LINCOLN, Maine — Police will reopen their investigation of the death of a 55-year-old trucker from Tennessee who was found in a parking lot in downtown Lincoln in 2009 to put to rest rumors about the incident, Police Chief William Lawrence said Friday.
“We had heard rumors that these suspects who were involved with the driver prior to his demise had more involvement than what was reported,” Lawrence said. “We want to dispel the rumors. We want to look at it with fresh eyes.”
Police don’t have any hard information that would lead them to challenge the handling of the original investigation, to question Penobscot County District Attorney R. Christopher Almy’s decision not to prosecute or to say whether the two men cleared by the probe did anything wrong, Lawrence said.
“There are a few unanswered questions we have found and we want to clear those up,” Lawrence said. “It is basically the public brought this to our attention.”
One of the virtues with having an on-staff detective, which the Lincoln Police Department added early this year, is the ability to do cold- or dead-case reviews during slower work periods that can stifle rumors or answer unanswered questions, Lawrence said.
Such reviews also can develop new information that could lead to the arrest or exoneration of suspects, he said.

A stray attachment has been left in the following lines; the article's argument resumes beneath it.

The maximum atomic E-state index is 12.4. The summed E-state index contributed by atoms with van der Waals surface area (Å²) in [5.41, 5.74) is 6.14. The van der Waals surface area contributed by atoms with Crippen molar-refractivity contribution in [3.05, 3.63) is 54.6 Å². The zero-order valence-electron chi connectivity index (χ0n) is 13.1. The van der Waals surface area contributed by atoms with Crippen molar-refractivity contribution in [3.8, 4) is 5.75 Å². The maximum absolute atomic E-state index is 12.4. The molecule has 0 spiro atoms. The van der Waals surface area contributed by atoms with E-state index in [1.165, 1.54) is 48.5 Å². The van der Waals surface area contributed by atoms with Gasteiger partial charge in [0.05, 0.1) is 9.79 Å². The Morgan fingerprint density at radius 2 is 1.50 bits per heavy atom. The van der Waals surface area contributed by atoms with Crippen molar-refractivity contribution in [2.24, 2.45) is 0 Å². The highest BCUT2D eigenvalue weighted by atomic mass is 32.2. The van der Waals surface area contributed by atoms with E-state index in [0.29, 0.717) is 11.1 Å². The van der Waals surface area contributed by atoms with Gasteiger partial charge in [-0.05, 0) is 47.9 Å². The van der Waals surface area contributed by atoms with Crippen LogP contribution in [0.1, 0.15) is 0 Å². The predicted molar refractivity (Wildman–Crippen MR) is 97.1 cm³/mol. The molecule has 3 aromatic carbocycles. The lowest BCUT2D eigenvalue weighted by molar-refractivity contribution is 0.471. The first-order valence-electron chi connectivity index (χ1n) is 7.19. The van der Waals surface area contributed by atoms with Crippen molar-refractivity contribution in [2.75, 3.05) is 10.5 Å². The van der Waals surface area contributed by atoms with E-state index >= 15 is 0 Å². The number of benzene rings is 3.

Brian Isdell, 55, was found collapsed in a downtown parking lot on Aug. 20, 2009. He was pronounced dead at Penobscot Valley Hospital in Lincoln a short while later.
His death and reports of a violent confrontation he had with two Lincoln teens just before his collapse led local and state police to seal off the Mechanic and Lake streets block for several hours that morning as they investigated.
The teens — who during an interview with the Bangor Daily News had strongly denied any intent to physically harm Isdell — said they promised to help him buy marijuana and that one of them fought with him briefly after they had taken a carton of cigarettes from his truck.
They also said they took the trucker’s cellphone and were identified by police as persons of interest in connection with Isdell’s death.
An autopsy conducted later showed that Isdell died of natural causes brought on by heart disease and that the heart attack began several hours before the incident, as is typical.
Speaking five months after the incident and having reviewed the investigation, Almy said that the circumstances and evidence didn’t support criminal charges.
The autopsy ruling precluded a homicide charge, Almy said, and a robbery charge for the stolen cigarettes also would not fit, as witness statements and other evidence indicated that Isdell invited the teens into the truck in search of marijuana.
By definition, robbery is theft that occurs through the use or threat of force.
A theft charge might have applied, Almy said, but police obviously never had a chance to secure a victim statement that would identify the cigarettes or telephone as stolen, assuming that was the case. The victim also had one of the teen’s cellphones in his hand, indicating a trade of telephones, not a theft.
Detective David Cram had suggested reopening the investigation during a conversation with Lawrence a few weeks ago. He will begin work on the investigation sometime next week. Police have not had recent contact with the suspects or Isdell’s family, Lawrence said.
Follow BDN writer Nick Sambides Jr. on Twitter at @NickSam2BDN.